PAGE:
A stock brokerage is grading its trainees by evaluating their stock picks over a 6 month period. The company has analyzed the trainees’ stock portfolios and computer usage to determine that 60% of the stocks picked by the trainees were up in the 6 month period and 45% of the trainees do research on their stock picks. In addition, the brokerage determined that of the stocks that were up, 30 of the trainees picking a particular stock did research on the stock and 30 of the trainees picking a particular stock did not do any research on the stock.
If a trainee buys the stock of a company they have researched, what is the likelihood that the stock was up over the 6 month period?
Before we start calculating haphazardly, let’s define two events for the problem:
S is the event that a stock that was picked by a trainee was up
R is the event that a trainee did research on a stock that they picked
In terms of these events, we need to find the probability P(S | R), the probability that a stock picked by a trainee was up, given that that stock pick was researched by the trainee. Now let’s examine the information in the problem statement.
The statement says, “60% of the stocks picked by the trainees were up in the 6 month period.” This information is given as a percentage so it corresponds to an empirical probability. In terms of the event S, it tells us that
P(S) = 0.60
The statement also says, “45% of the trainees do research on their stock picks.” This information relates to the event R and tells us that
P(R) = 0.45
The statement “the brokerage determined that of the stocks that were up, 30 of the trainees picking a particular stock did research on the stock and 30 of the trainees picking a particular stock did not do any research on the stock” relates the events S and R. By saying that “of the stocks that were up”, we are establishing that the following information corresponds only to stocks picked by the trainees that are up or that the information matches a conditional probability where we are given S. Additionally, we know that a total of 60 trainees picked stocks that were up since of the stocks that were up, 30 trainees did research and 30 did not do research. Based on this information,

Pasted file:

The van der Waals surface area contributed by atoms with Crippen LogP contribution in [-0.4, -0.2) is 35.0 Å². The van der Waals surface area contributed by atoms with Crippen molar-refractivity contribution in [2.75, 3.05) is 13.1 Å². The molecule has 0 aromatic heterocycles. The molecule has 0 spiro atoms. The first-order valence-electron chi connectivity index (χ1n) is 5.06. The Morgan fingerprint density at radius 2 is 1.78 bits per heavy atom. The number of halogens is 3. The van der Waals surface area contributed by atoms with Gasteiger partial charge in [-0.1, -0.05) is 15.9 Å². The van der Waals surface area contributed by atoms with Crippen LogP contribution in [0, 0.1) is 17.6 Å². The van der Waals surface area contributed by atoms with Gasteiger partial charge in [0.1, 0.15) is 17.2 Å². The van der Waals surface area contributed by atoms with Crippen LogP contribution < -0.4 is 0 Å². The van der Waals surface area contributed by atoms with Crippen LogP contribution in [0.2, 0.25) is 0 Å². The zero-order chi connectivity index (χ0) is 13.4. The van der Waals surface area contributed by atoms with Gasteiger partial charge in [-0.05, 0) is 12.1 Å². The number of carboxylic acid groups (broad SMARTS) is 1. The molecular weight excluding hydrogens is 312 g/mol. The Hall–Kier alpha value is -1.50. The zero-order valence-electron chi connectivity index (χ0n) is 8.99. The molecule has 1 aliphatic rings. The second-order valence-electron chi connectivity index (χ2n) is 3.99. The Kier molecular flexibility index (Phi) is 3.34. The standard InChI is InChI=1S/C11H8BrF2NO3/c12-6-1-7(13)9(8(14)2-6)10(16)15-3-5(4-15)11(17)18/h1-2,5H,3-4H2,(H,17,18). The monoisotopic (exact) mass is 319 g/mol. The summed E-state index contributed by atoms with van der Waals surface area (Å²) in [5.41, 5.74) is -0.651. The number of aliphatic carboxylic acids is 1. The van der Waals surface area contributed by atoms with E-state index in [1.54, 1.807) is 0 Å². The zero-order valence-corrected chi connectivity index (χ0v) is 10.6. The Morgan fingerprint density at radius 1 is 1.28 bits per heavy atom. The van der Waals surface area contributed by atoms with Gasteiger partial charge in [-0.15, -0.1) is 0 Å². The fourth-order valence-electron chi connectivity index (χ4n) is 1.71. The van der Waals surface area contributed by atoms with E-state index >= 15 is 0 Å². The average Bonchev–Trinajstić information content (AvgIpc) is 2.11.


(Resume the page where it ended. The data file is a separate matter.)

On a tree diagram, we can label the branches as shown.
For this particular way of constructing the tree diagram, the probability P(R) = 0.45 cannot be labeled on the diagram directly. Remember, we are looking for P(S | R) which is NOT the same as the probability P(R | S) = 0.5. To relate these conditional probabilities, utilize Bayes’ Rule in the form,
Solving for P(S | R), we get
Each of the probabilities on the right side we have already found and can be substituted to yield
This number does not have much meaning unless we compare it to the likelihood of picking a stock that is up, given that the trainee did not do any research on the stock, . Using Bayes’ Rule in this case yields
The only probability that we have not calculated is P(R′). Using the compliment rule, this is easily calculated as
Now we can return to Bayes’ Rule to calculate
In summary, we now know that
Now we can compare these two probabilities to draw conclusions about the events. Based on these numbers, we see that it is more likely that a stock chosen by a trainee goes up provided the do research. The probabilities P(S ′ | R) and P(S ′ | R′) can be found with similar versions of Bayes’ Rule.